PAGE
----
Laura Gets a Cat Review
The gentle sound of lapping waves and the face of a dark-haired woman, alone in the sea, staring down the lens of the camera wistfully, are the first sights and sounds of this charming indie flick. Who is she? Why is she there? What is she doing? That simple image forces these questions into your head, questions that lie at the heart of the film and the mind of the film's protagonist, Laura Snow (Dana Brooke). It’s unsurprising then how often Laura finds herself by water or the ocean; it’s as capricious as she is and it’s, therefore, more than a fitting way to open this reflective rom-com.
The second feature film from writer-director and star, Michael Ferrell, and co-producers Chris Prine and Devin Sanchez, Laura Gets a Cat is sure to draw attention to its stellar line-up of cast and crew. The film follows the life, both real and imaginary, of Laura, an unemployed aspiring novelist, whose pride at finishing her ominously yet fittingly titled book ‘The End of Things’ is only matched by her apprehension of putting it out there. There’s also the dull but caring boyfriend, the exciting and artistic bit on the side (played by Ferrell himself), and all the pressure of still figuring things out when everyone around her has the career of their dreams, marriage, and children to boot.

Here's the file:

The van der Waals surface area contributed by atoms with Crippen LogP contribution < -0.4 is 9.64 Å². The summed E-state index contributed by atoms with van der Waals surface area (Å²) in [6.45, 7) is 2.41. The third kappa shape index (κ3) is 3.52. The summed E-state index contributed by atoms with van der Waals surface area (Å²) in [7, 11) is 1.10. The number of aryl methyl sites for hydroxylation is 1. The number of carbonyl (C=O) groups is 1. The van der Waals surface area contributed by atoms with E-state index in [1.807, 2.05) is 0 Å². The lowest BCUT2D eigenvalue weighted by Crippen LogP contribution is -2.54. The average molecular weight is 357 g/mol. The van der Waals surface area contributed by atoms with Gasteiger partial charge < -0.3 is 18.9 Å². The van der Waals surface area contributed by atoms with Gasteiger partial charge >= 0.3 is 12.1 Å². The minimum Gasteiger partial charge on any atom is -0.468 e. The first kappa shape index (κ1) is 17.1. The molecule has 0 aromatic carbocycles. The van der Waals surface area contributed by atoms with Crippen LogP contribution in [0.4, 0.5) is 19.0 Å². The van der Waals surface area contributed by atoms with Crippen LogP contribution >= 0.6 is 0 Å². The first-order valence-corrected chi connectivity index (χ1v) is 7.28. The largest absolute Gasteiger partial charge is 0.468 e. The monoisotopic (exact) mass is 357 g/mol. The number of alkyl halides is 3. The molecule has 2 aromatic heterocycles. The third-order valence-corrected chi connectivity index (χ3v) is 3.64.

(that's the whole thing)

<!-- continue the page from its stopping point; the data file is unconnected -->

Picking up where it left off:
Hitting all the beats of a rom-com, Laura Gets a Cat is witty in its dialogue and cleverly comic throughout. At regular intervals you’re given insights into the vivid imagination of Laura, each breaking up the narrative in a consistently comedic manner; in one, Laura dreams that she’s been invited onto the podcast ‘Literature Today’ but soon finds herself bickering with the host who’s figured out he’s a figment of her imagination and storms off asking “Where does this lead, your subconscious?”, while in another, this time on the Mindful Chat show, she mock-modestly states “I don’t want to call them disciples but I think they found a teacher in me”.
It is, however, it’s conversation-heavy nature that gives the film a sense of familiarity and sincerity. With soundtrack being used sparingly, every conversation that Laura has is ridden with meaning; at times that meaning is simply mundane, “Don’t let me forget to do my unemployment later” she tells her boyfriend, the boring one (Josh Tyson), but reality is mundane and by refusing to omit it from this story, Laura Gets a Cat puts itself in with the likes of Lena Dunham’s Girls in terms of its recognisability and will certainly draw you in with the warmth created by this.
Brooke too brings warmth to a character who is arguably very cold; running from place to place, man to man, uncaring of who she leaves behind but adamant that they’ll be ready to welcome her back when she does indeed return, her flippancy is ultimately an unlikable feature. But there’s a sense of pride when she claims that’s her style - “many cities, many men” - and a hint of vulnerability underneath it, highlighted by so many self-deprecating jokes, that moves you to like, sympathise, and joke along with her. Similarly, the supporting cast and Ferrell especially, provide laughs and interesting interactions with Laura - but it’s her who takes the focus.
Through its cinematography and soundtrack, featuring the serene voice of Eli Trakhtenberg, Laura Gets a Cat asserts itself as a refreshing indie rom-com that feels as new as it does familiar. It’s a film that many people will relate to and a perfect reminder that life is messy but ultimately what you decide it will be.